econometrics, please read my
"Analysis of the 'Biagi Law.'"
It tests an important null hypothesis and the dataset that the paper
explores is one of the datasets that we will explore together this
semester.
Then to place the discussion in an American context, please read
John Schmitt's (2013) paper on why the
minimum wage has no discernible effect on employment.
Having identified an avenue of inquiry, we must place it in a
theoretical context to, so please read the
wikipedia article on the minimum wage
and please study my "minimum wage
and the monopsonist" problem.
With theory and data in hand, we will then test the null hypothesis
that the minimum wage does not have a significant effect on
employment rates.
software
To conduct a statistical analysis (like the one just described),
you will need to install a few (open source)
statistical and mathematical software programs on your computer.
Gretl
is a great statistical software package for learning econometrics.
It has an simple interface and ships with sample datasets.
It's a great learning tool and I highly recommend it.
As you get better at data analysis, you will want a
more flexible tool. I use the
R language,
which (as the name suggests) is a programming language.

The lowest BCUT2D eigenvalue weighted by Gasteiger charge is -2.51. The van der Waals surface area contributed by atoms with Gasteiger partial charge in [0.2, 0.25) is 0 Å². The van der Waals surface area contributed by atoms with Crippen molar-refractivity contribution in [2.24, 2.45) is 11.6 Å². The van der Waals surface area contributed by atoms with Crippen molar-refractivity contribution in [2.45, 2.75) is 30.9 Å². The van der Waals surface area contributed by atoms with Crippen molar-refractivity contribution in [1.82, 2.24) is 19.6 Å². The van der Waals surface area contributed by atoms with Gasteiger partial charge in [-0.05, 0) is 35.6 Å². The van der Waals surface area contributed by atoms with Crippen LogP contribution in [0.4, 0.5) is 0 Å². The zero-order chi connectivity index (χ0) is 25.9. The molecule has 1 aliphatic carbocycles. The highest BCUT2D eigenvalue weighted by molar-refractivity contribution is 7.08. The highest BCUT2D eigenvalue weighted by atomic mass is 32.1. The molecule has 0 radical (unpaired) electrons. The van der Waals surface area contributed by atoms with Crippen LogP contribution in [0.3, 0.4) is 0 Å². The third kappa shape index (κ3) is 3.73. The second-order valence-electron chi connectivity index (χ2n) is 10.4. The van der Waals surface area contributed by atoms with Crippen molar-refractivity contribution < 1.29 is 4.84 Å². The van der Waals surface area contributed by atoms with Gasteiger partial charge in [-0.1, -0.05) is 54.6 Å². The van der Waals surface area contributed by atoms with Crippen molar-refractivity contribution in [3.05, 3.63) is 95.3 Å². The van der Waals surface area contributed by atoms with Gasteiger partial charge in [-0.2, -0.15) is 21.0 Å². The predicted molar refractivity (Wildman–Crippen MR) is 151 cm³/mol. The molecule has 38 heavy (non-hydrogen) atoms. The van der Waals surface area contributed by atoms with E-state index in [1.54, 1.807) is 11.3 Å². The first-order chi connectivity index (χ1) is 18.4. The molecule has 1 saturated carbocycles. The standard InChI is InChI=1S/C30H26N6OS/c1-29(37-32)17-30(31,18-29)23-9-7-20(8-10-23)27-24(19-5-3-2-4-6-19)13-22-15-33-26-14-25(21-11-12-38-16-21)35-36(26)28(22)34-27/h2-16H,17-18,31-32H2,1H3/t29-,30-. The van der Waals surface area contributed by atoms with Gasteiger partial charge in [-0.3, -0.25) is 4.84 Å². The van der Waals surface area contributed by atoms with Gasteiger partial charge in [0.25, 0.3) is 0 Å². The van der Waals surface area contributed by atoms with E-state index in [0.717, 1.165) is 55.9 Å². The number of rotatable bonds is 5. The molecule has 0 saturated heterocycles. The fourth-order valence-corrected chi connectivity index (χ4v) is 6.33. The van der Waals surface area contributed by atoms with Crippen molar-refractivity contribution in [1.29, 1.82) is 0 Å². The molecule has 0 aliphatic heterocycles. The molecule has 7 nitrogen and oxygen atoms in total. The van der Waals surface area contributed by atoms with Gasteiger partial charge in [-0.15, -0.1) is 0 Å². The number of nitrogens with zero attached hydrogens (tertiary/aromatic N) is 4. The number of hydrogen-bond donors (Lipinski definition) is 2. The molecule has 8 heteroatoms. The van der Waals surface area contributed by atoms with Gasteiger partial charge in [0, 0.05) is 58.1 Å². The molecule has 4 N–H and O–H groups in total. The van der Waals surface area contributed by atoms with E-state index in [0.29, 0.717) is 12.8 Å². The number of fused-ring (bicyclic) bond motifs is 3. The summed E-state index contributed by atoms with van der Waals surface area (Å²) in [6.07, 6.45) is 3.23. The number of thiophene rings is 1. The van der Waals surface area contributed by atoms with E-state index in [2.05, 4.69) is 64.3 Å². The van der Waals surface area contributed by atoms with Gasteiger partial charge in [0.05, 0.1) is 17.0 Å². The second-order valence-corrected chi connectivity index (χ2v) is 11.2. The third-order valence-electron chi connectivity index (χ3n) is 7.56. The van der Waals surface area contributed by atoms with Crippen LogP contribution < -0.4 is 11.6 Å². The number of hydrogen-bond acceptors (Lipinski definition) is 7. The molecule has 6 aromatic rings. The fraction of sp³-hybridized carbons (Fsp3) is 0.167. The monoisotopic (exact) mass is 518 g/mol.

For mathematics, I use
wxMaxima,
which provides a graphical interface to
Maxima,
a computer algebra system that specializes in symbolic operations
(as opposed to numerical computing).
Over the course of the semester, I will provide datasets for you
to work with in Gretl. I will avoid asking you to write your own
computer code, but to push you in the right direction,
I will provide R scripts and wxMaxima notebooks for you to review
(and tinker with).
take your time
Finally, please remember that we will cover these topics
over the course of the semester. So please begin reading,
but please do not rush through the reading. Take the time
to understand what you are reading. And enjoy it because
econometrics is a lot of fun.
I'm looking forward to working with you this semester.
Sincerely,
 Eryk Wdowiak